Checkout pages 29 & 30 of the owner's manual: https://traxxas.com/sites/default/fi...-OM-EN-R04.pdf


    --BillJ
    Per the parts list for the Rustler 4x4 VXL, the only "grease" listed for diffs is the "Traxxas 1647 Silicone Grease". There's also "5136X Differential oil kit (1 each: 10K, 30K, 50K weights)"

  8. #8
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    Quote Originally Posted by TwoBelugas View Post
    So on what surface do you anticipate running your rig most frequently? That would help narrow it down.
    The boy and I tend to take the Rustlers to a number of places with different surfaces:
    Out in the yard with some spill-over into the driveway and the street (so grass and pavement)
    The local park which is a mix of grass, packed dirt, and even some gravel pathways.
    The local skate/BMX park that has concrete and wood sections, as well as a packed dirt bike course.
    During the winter we took them out on the snow and (mostly) plowed parking lots.

    So yea... kind of a little bit of everything (with the exception of dedicated RC tracks/parks/courses - No Carpet :-) ).

  9. #9
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    Quote Originally Posted by StDragon View Post
    Per the parts list for the Rustler 4x4 VXL, the only "grease" listed for diffs is the "Traxxas 1647 Silicone Grease". There's also "5136X Differential oil kit (1 each: 10K, 30K, 50K weights)"
    Thanks for correcting me, StDragon. I should have known to look at the parts list. So at least we have a PN to be able to replicate the way that Traxxas shipped the Rustler 4x4.
    I'd really love to know the actual logic that Traxxas used when they spec'ed grease for the rear diff. I'm inclined to believe TwoBeluga's statement regarding cost, although it's unlikely that a statement like that would make it past the PR folks at Traxxas. :-)

  10. #10
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    Quote Originally Posted by Single_Trac View Post
    I'd really love to know the actual logic that Traxxas used when they spec'ed grease for the rear diff.
    I'm assuming the silicone grease is not just for the ring-gear in the rear, but also the spider gears in the diff itself. But I agree, relative to normal differential oil used on the front, what's its relative viscosity? 10k, 30k...etc?? Hopefully someone at Traxxas can respond with an authoritative answer on the matter.

  11. #11
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    Quote Originally Posted by StDragon View Post
    I'm assuming the silicone grease is not just for the ring-gear in the rear, but also the spider gears in the diff itself. But I agree, relative to normal differential oil used on the front, what's its relative viscosity? 10k, 30k...etc?? Hopefully someone at Traxxas can respond with an authoritative answer on the matter.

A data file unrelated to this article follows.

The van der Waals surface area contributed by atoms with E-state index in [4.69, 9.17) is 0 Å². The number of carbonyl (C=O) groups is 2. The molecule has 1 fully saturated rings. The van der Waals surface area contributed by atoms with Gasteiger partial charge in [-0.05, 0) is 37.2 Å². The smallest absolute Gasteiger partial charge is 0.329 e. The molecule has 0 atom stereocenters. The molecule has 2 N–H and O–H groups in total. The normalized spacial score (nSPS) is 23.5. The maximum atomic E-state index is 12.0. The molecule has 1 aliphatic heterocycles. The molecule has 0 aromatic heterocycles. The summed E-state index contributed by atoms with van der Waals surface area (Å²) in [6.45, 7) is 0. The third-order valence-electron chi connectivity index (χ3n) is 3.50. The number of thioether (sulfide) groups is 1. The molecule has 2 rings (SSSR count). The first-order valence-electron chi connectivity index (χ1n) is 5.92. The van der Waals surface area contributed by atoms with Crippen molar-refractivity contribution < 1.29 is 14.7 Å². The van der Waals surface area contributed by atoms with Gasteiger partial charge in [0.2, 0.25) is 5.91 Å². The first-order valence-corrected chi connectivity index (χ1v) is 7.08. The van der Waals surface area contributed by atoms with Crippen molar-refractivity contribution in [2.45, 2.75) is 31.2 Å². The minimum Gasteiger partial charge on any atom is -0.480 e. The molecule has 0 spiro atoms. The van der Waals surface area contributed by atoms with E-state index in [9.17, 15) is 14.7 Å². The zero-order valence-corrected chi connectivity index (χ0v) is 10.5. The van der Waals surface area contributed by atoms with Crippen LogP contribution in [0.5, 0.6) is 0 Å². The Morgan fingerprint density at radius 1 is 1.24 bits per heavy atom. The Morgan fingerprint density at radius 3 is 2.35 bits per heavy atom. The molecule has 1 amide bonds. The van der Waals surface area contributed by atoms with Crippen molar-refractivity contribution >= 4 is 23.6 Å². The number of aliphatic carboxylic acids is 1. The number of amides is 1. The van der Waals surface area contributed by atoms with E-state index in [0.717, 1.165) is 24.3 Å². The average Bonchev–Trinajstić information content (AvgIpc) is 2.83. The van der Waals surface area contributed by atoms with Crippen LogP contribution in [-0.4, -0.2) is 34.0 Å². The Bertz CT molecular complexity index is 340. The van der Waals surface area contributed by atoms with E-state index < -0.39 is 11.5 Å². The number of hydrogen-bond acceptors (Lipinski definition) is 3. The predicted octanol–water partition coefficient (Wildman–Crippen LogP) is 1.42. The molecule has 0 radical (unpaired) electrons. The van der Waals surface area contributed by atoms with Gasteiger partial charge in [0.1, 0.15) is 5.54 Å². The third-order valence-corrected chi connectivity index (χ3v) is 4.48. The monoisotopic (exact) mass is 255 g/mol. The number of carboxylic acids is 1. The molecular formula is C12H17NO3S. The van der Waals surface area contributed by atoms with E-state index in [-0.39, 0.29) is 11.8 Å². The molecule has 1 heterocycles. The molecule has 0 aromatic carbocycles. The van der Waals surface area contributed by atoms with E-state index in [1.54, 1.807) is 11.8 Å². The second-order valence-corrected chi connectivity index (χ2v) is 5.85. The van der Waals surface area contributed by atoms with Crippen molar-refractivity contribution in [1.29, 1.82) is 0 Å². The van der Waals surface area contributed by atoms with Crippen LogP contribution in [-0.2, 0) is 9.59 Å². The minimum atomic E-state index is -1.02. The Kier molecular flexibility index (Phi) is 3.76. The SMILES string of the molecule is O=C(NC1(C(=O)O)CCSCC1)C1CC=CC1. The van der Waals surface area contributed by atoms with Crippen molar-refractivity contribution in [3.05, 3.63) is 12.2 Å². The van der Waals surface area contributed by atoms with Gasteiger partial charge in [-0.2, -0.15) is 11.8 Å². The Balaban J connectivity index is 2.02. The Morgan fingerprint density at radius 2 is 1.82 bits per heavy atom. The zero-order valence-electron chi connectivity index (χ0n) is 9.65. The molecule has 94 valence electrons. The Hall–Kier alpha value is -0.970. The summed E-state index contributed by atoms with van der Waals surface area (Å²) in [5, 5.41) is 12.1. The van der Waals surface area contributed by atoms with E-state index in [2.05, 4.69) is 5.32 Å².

While I'd love to be proven wrong, it does not seem as if the folks at Traxxas Central are in the habit of responding to nitty-gritty queries from (us) The Great Unwashed via this forum. They were great to me the one time that I called their support line, but on here? it's been mostly radio (internet?)-silence.

    There is always the direct action approach: driving over to McKinney, knocking on their door @ Traxxas Central, and inquire about the contents of the Rustler 4x4 rear diff (Yes, I do realize that TX is the second largest State in the Union, and the likelihood is low that you would a- want to be bothered, and b- could do so without 12 hours of driving round-trip, are kinda slim).

    I'm hopeful that the forum-folks that have been bashing various RC cars for the last decade plus are going to weight in on the subject (fingers crossed :-) ) --BillJ

  12. #12
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    The forum is for us to share our experiences. Not for Customer Support; hence their 1-888 number.
    https://forums.traxxas.com/showthrea...ommunity-goals
    The Super Derecho

  13. #13
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    Do we know yet? Lol

  14. #14
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    Yea...

    So, all of Rustler 4x4 Forum-land: The question still stands:

    What's in your differentials, and why?

    I'll start:
    Assuming that the Traxxas documentation is accurate, my Rustler 4x4 has 30k diff-oil in the front, and silicone 'grease' in the rear.
    Why? Cuz that's how it shipped, and I've not bothered to crack 'em open, yet. Even if I had, I don't have enough experience with RCs to know that I should be putting in there to allow the Rustler 4x4 to be the best all-surface basher that it can be. :-)

  15. #15
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    On road and groomed dirt tracks a light fluid in the diffs is good for smoother turning. For gnarly terrain, heavy diff fluid will give better traction. For all-around bashing ran 100k front and rear in my stampede 4x4 (same diffs) for a few years and it was excellent for plowing through mud, tall grass, and crossing difficult terrain. With 100k, I had good power to all 4 wheels and still had some limited slip and decent turning radius for road bashing. I've since converted my stampede into a rustler and am running it at the track with the 100k still in the diffs. When it comes time to change the fluid, I might put 50k front and 40k rear for better handling on the track. If I was only bashing, I would stay with 100k.